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The Hazel Tree by Julia Debski

The Hazel Tree

by Julia Debski

Giveaway ends May 01, 2014.

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Thursday, February 13, 2014

Review of Aristotle and Dante Discover the Secrets of the Universe by Benjamin Alire Saenz

Aristotle and Dante Discover the Secrets of the Universe by Benjamin Alire Saenz

★★★★★

Genre: Young Adult, Realistic Fiction, LGBT, Coming of Age, Contemporary, Romance

Synopsis

Aristotle is an angry teen with a brother in prison. Dante is a know-it-all who has an unusual way of looking at the world. When the two meet at the swimming pool, they seem to have nothing in common. But as the loners start spending time together, they discover that they share a special friendship—the kind that changes lives and lasts a lifetime. And it is through this friendship that Ari and Dante will learn the most important truths about themselves and the kind of people they want to be.

Review

I borrowed this lovely piece of literature from my girlfriend Samantha. I have heard nothing but great reviews for this book and to be honest, I was skeptical. If you make your way around Goodreads, you know there aren't many books above a 4.00 average rating. Well this is one of them. Surely it is too good to be true, right? Quite the opposite. It lives up to all the good reviews and beyond that. I can understand why some would be hesitant or even opposed to the idea that this novel has no plot.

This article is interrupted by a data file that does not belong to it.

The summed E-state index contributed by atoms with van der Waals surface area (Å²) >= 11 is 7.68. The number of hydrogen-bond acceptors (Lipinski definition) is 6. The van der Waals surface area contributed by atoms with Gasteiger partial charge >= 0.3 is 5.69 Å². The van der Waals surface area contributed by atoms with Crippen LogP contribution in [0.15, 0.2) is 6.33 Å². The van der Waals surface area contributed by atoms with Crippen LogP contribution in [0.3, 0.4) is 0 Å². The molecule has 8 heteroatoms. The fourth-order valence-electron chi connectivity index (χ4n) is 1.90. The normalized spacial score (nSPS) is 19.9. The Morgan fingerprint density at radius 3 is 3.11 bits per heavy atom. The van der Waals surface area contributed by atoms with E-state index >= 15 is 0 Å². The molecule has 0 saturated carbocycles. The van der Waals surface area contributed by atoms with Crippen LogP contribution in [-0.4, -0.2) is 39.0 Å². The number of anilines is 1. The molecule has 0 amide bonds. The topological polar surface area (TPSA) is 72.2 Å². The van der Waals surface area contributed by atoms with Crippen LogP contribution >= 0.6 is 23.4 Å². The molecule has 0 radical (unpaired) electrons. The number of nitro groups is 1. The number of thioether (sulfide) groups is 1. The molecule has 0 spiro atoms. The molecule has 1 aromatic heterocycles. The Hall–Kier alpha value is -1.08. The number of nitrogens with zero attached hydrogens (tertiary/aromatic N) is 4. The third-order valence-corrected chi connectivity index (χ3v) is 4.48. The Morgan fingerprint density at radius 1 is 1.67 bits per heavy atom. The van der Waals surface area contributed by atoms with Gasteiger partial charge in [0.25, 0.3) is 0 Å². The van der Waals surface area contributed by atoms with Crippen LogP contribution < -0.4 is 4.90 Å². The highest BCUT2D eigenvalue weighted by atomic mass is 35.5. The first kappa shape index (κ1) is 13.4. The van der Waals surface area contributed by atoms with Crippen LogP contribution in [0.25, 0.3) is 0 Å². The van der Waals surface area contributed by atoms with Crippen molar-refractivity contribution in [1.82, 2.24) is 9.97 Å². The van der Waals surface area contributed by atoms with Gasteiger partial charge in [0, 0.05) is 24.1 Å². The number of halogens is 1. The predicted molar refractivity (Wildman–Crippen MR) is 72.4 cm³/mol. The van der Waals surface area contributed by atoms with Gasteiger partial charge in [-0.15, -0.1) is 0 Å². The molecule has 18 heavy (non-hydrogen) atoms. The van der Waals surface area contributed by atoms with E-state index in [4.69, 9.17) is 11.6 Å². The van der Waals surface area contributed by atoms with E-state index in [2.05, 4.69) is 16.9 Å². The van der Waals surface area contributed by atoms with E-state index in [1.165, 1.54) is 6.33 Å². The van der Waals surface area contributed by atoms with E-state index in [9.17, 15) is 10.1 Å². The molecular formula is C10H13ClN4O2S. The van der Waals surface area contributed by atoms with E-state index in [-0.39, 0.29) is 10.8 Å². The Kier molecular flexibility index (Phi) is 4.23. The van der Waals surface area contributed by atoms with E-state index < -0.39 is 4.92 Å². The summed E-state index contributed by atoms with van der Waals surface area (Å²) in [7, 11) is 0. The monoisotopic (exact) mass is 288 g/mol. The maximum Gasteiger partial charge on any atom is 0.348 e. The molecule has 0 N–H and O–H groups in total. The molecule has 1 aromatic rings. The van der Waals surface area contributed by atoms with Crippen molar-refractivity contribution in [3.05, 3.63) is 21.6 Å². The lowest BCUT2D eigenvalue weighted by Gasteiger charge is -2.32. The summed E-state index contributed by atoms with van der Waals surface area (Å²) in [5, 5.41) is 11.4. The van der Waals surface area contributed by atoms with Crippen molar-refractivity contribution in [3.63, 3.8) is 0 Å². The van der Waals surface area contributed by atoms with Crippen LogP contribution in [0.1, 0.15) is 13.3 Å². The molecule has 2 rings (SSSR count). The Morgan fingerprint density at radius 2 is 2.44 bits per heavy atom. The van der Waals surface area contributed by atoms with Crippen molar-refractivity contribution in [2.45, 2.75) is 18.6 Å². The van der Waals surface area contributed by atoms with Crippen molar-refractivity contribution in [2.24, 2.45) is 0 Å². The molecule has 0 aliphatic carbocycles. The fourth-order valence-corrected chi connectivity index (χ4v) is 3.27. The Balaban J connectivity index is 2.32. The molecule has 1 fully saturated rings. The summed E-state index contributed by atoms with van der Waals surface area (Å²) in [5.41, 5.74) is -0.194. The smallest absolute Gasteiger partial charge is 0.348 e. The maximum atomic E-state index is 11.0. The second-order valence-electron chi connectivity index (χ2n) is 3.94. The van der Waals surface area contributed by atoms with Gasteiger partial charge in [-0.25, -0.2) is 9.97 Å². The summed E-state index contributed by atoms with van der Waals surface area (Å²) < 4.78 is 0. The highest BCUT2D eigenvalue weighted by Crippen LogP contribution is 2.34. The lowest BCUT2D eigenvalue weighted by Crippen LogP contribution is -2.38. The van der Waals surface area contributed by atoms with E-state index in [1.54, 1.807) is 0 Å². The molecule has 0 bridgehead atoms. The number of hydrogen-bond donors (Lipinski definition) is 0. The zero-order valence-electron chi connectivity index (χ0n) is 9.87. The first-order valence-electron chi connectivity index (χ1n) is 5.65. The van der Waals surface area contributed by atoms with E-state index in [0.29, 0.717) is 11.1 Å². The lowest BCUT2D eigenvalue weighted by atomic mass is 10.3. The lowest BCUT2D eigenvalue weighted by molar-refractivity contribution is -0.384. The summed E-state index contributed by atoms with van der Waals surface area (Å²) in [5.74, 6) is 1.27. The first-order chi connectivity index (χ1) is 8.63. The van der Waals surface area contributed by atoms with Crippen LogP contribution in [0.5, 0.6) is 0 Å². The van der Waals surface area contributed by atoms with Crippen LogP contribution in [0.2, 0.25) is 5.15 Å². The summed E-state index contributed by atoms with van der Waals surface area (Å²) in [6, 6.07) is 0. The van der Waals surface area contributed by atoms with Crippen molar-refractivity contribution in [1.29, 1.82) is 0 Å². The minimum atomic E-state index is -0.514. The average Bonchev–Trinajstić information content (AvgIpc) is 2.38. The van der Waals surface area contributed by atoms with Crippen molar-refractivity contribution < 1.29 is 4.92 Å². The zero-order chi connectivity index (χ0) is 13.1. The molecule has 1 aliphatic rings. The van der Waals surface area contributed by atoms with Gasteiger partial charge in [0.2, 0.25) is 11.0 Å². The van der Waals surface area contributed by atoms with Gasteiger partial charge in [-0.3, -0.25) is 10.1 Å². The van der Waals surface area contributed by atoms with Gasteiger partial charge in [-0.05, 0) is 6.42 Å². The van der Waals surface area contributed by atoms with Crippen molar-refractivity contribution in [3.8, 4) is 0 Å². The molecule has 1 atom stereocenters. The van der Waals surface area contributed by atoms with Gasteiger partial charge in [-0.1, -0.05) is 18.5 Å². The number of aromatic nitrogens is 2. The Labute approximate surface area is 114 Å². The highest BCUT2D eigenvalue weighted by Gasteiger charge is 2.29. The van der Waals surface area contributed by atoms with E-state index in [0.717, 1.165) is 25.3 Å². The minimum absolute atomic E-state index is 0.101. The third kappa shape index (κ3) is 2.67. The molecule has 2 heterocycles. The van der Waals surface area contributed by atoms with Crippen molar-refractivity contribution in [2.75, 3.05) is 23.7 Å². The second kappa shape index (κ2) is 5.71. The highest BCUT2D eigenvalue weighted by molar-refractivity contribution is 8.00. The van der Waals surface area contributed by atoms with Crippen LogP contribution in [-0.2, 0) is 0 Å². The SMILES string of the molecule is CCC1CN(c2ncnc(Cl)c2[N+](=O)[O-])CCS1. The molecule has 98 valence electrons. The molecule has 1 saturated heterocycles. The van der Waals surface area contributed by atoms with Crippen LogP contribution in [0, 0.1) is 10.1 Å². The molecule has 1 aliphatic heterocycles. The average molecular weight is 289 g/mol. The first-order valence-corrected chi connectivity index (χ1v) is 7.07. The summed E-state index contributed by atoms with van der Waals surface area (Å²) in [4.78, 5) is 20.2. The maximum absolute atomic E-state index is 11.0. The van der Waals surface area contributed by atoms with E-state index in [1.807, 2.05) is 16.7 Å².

The important thing to keep in mind is that life, especially when a teenager, has no plot. There is no climb to a climax, and no resolution afterwards. Life is ups and downs and small events and big events and things that don't make sense. This story, the story of Aristotle finding his way to himself as a young man captures that perfectly. And in a way, in a subtle way that you don't even realize is happening, it isn't just Aristotle's journey of growth into a better person. Through Ari's point of view, we watch Ari's dad and mom and Dante and Dante's parents grow as people as well. 

If you don't like a lot of narrative, then maybe this isn't the book for you. Because there is a lot of it, even whole chapters of it. But I would encourage you to give it a try. I don't like large amounts of narrative, but this worked for me. Also the chapters vary in length. Some are a page, others are several pages long. If that is a thing that bothers you, beware. 

There were a couple moments towards the middle where it lags, namely during the part where Dante lives in Chicago. I happened to know what the ending was going so I kept reading. Some people may find it too dull. (Though I encourage you if you feel like stopping, keep going because it is so worth it in the end.)

On a side note, I adore the font that the sections and chapters are headed in. It is the little details like that that make me fall in love with a book in terms of aesthetics. 

As a wrap up, I believe this is the kind of book they should be teaching in schools. This is a book I want to have on my bookshelf forever. This is a book I will think about often. 



Senior year. And then life. Maybe that's the way it worked. High school was just a prologue to the real novel. Everybody got to write you -- but when you graduated, you got to write yourself. At graduation you got to collect your teacher's pens and your parents' pens and you got your own pen. And you could do all the writing. Yeah. Wouldn't that be sweet? - Aristotle Mendoza, Aristotle and Dante Discover the Secrets of the Universe

I think everyone should read this book. E.V.E.R.Y.O.N.E.

Purchase: Amazon | Barnes & Noble | Goodreads

Other Books By This Author:  Benjamin Alire Saenz has written a number of novels, including In Perfect Light and Last Night I Sang to the Monster

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